August 11, 2022

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China stiffens scrutiny on HKSE IPO, issues Beijing Stock Exchange

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The Cyber Administration of China (CAC) uncovered on Sunday a draft rule requiring tech firms listing in Hong Kong Stock Exchange (HKSE) to succumb to a cyber security review for share sales jeopardizing national security.

Beijing’s watchdog has played its card in its overdue battle with its tech sector, with a maneuver that will endanger the recently risen shift in power in Chinese tech groups.

CAC, China’s most vigorous data regulatory authority, drafted its rules to signify Beijing’s determination to hinder its tech firm’s jurisdiction on its territory. Beijing is examining its every move to halt the hastened progression of digital supremacy from companies.

The cyber security checks will weaponize authoritarian power with the means needed to introduce a new data protection protocol, delivering the CAC with the supreme command to monitor tech companies’ approach towards safeguarding users’ data.

In parallel, the draft will demand firms with a massive sum of data concerned with China’s national security, economy, or public interests to honor the submission of a cyber security review in the event of merger pursuance or company restructure.

In this case, internet companies aiming to create overseas headquarters, operational centers, or research and development facilities will have to answer Beijing’s watchdogs before initiating any move, according to the CAC’s draft.

The timing of the draft could be perceived as impeccable timing as it came a day prior to the Beijing Stock Exchange opening, a recently issued market to obtain funds for innovative modest start-ups, as an attempt for Chinese authorities to empower firms to adopt local exchange markets.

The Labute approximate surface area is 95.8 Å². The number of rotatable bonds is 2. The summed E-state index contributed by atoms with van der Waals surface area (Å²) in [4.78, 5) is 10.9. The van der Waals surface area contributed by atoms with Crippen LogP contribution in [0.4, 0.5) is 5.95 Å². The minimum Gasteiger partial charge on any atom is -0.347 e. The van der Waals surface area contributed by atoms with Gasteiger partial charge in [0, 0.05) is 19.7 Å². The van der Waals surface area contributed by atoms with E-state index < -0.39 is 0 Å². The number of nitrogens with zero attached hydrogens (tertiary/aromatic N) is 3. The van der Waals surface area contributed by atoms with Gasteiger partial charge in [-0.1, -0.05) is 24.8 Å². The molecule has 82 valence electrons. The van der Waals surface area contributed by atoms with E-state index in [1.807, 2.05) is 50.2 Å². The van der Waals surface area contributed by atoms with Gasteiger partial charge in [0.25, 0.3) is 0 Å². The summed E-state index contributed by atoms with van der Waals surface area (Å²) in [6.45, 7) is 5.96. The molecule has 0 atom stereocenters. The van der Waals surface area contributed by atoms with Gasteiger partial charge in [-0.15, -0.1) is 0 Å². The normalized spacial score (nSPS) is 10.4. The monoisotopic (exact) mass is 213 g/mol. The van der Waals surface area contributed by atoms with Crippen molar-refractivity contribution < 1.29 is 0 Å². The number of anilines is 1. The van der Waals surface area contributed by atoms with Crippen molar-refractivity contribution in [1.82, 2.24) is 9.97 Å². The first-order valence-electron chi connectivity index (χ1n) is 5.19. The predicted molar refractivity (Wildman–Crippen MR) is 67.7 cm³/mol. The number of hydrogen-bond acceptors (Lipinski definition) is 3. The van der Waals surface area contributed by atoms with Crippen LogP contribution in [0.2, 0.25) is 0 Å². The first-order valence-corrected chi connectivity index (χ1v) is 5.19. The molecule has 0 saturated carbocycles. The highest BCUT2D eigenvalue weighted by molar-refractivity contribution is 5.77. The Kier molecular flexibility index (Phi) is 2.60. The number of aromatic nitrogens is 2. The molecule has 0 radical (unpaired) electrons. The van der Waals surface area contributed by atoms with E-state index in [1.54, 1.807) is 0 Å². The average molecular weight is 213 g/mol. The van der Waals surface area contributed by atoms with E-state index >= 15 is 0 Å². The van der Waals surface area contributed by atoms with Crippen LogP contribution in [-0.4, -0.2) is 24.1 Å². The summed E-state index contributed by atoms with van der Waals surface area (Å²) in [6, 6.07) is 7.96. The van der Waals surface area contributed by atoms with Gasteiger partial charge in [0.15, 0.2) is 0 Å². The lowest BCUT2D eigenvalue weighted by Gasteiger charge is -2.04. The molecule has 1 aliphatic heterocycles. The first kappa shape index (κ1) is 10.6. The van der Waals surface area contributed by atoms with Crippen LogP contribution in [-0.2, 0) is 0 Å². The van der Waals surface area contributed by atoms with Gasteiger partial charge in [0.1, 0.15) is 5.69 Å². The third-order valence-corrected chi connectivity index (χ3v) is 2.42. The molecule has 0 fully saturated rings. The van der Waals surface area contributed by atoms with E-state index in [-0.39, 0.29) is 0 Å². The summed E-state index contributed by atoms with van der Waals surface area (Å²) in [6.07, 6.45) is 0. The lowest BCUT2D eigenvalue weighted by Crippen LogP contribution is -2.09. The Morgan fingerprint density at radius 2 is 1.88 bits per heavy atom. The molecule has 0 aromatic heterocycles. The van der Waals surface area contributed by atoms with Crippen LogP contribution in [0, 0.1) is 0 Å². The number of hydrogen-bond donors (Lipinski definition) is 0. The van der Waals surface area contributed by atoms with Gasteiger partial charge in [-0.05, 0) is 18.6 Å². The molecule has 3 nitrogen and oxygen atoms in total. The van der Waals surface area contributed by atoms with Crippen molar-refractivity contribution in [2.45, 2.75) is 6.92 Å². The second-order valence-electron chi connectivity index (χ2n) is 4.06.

In July, the CAC announced that it will further intensify its regulatory grip on firms aiming to list in overseas markets, specifically those holding data exceeding one million users.

This came as a follow-up to the administrations probing investigation into the ride-hailing app, Didi Chuxing, for probable data breach, two days following its groundbreaking $4.4 billion initial public offerings (IPO) on the New York Stock Exchange last June.

The Financial Times calculates the country’s move of issuing a new exchange market as its latest assertive act to birth homegrown tech chiefs and extinguish the remarkable indolence on foreign markets.

Beijing’s heightened push to further diminish the West’s sovereignty on the global tech market has reached its domestic firms. A move, necessary to empower China’s sector as a whole by embracing a harsher yet emboldened tactic to become homegrown dependent before unleashing its mightiness on the global tech market.

By: Sheila Satori Mensa

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